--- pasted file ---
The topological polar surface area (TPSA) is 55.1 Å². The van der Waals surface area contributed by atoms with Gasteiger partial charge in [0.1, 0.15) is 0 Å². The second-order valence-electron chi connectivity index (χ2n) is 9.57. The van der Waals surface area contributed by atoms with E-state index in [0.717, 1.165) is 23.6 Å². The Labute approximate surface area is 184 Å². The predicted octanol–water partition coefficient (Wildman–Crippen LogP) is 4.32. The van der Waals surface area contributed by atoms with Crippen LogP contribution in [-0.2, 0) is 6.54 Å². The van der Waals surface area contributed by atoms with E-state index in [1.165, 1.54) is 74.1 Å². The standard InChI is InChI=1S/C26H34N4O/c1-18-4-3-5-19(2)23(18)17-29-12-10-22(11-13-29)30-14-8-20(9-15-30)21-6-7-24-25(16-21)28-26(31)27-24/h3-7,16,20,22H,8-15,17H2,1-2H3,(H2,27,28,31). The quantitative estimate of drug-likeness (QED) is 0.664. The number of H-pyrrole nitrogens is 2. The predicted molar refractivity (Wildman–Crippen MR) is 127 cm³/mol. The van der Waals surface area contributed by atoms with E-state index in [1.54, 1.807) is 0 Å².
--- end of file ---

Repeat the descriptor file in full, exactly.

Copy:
The topological polar surface area (TPSA) is 55.1 Å². The van der Waals surface area contributed by atoms with Gasteiger partial charge in [0.1, 0.15) is 0 Å². The second-order valence-electron chi connectivity index (χ2n) is 9.57. The van der Waals surface area contributed by atoms with E-state index in [0.717, 1.165) is 23.6 Å². The Labute approximate surface area is 184 Å². The predicted octanol–water partition coefficient (Wildman–Crippen LogP) is 4.32. The van der Waals surface area contributed by atoms with Crippen LogP contribution in [-0.2, 0) is 6.54 Å². The van der Waals surface area contributed by atoms with E-state index in [1.165, 1.54) is 74.1 Å². The standard InChI is InChI=1S/C26H34N4O/c1-18-4-3-5-19(2)23(18)17-29-12-10-22(11-13-29)30-14-8-20(9-15-30)21-6-7-24-25(16-21)28-26(31)27-24/h3-7,16,20,22H,8-15,17H2,1-2H3,(H2,27,28,31). The quantitative estimate of drug-likeness (QED) is 0.664. The number of H-pyrrole nitrogens is 2. The predicted molar refractivity (Wildman–Crippen MR) is 127 cm³/mol. The van der Waals surface area contributed by atoms with E-state index in [1.54, 1.807) is 0 Å².